Rx for Prostate Cancer Not for All Men

Zoledronic acid did not stop prostate cancer spread to bones in some men

/ Author:  / Reviewed by: Joseph V. Madia, MD Beth Bolt, RPh

(RxWiki News) Preventing the spread of prostate cancer to bones can mean fewer fractures and slower progression of cancer. One medication used for this purpose appears safe, but may not be effective in some patients.

Early prostate cancer that shows improvement from hormone-reducing treatment is called castration-sensitive prostate cancer. When prostate cancer stops responding to hormone therapy, it is then called castration-resistant prostate cancer.

Zoledronic acid (brand name Zometa) is approved to treat prostate cancer and cancer that has spread to the bones (bone metastases) in men with castration-resistant prostate cancer.

Zoledronic is also being used to treat men in the early stages of prostate cancer when their disease is still castration-sensitive, but the safety and effectiveness of the medication in these men has not been confirmed.

Recently published research showed that, in cases of early castration-sensitive prostate cancer, zoledronic did not reduce bone problems or increase survival.

"Discuss prostate cancer treatment options with your oncologist."

Matthew R. Smith, MD, PhD, from Massachusetts General Hospital Cancer Center in Boston, MA led this research team.

Androgens are a group of hormones that include testosterone. Reducing androgens by surgery or medication is often an effective treatment for early prostate cancer. Early prostate cancer that responds to therapy to reduce hormones is called castration-sensitive prostate cancer.

Eventually, prostate cancer progresses despite hormone therapy. At this point, the cancer is referred to as castration-resistant prostate cancer.

The study recruited 645 patients with early castration-sensitive prostate cancer that had spread to at least one bone site. The average age of these patients was 66 years old.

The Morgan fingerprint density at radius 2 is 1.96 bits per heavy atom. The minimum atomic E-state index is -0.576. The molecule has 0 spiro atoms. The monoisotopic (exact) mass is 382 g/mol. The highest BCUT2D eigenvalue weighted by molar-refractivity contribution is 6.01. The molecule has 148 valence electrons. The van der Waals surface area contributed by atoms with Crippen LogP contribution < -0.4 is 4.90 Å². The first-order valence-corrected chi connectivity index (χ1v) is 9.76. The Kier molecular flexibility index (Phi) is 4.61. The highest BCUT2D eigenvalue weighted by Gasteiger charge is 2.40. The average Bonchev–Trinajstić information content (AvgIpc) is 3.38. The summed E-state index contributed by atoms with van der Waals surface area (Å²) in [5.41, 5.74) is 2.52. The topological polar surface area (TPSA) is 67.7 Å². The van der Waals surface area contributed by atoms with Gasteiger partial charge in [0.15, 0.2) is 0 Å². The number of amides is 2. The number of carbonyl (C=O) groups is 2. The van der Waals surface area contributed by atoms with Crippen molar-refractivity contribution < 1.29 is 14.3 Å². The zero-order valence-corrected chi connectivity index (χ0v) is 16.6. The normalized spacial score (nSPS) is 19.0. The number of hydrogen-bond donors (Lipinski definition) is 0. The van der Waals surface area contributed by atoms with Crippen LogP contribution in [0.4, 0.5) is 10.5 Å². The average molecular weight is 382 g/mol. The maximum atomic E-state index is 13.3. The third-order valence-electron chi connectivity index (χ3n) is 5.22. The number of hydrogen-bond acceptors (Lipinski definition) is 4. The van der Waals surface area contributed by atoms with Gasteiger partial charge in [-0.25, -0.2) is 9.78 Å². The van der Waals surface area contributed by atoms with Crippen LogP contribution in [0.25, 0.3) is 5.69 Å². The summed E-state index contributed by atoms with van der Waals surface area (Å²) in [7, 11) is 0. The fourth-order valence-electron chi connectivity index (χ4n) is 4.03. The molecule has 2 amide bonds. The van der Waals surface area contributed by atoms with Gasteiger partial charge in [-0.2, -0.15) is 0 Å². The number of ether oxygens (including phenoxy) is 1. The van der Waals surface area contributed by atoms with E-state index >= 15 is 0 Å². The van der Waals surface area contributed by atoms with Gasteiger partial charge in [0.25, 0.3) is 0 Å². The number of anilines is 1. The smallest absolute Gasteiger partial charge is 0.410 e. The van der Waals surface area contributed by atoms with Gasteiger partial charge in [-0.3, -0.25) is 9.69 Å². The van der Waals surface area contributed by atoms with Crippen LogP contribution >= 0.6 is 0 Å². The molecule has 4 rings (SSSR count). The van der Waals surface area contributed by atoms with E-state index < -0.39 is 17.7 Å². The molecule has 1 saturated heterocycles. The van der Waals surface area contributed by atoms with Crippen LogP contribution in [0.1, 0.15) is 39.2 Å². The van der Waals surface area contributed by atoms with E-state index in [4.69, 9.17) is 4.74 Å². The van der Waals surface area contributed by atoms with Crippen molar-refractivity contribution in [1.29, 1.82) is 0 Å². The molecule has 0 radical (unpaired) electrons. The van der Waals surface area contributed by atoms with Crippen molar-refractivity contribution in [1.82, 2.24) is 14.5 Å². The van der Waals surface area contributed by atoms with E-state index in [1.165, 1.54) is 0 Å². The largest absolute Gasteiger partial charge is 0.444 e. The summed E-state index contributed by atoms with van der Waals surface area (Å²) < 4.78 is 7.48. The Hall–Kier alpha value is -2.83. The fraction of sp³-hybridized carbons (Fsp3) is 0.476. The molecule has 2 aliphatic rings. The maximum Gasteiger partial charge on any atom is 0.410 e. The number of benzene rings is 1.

The patients were divided into two groups. One group received zoledronic acid intravenously every four weeks and one group received intravenous salt solution, containing no medication, as a placebo.

The researchers looked for signs the cancer was spreading to the bones. They also kept track of bone problems, such as fractures, and overall survival of the patients.

The average time to bone problems was similar in both groups, at 32 months in the treated group and 29 months in the placebo group.

The amount of time before the cancer spread more was also similar in the two groups. This was about 10.5 months in the zoledronic acid group and about nine months in the placebo group.

Overall survival was also similar in men in both groups. The treated group lived about 38 months from when they started the study and the placebo group lived about 36 months.

About the same number of patients in each group reported serious adverse events. Most of the serious problems reported were pain, low blood phosphate and calcium and fatigue.

One limitation of this study was that treatment had to stop before all patients reached a point where they either had bone metastases or had other bone problems. This was due to lack of availability of the study medication.

The authors of this study concluded that their results did not support the routine use of zoledronic acid to prevent bone problems in men with metastatic prostate cancer before it became castration-resistant.

This research was published in the March issue of The Journal of Clinical Oncology.

Funding for the study was provided by the National Cancer Institute.

Two researchers in the study disclosed receiving compensation for a consultant or advisory role with Novartis, manufacturers of Zometa.

Review Date: 
March 6, 2014
Last Updated:
March 7, 2014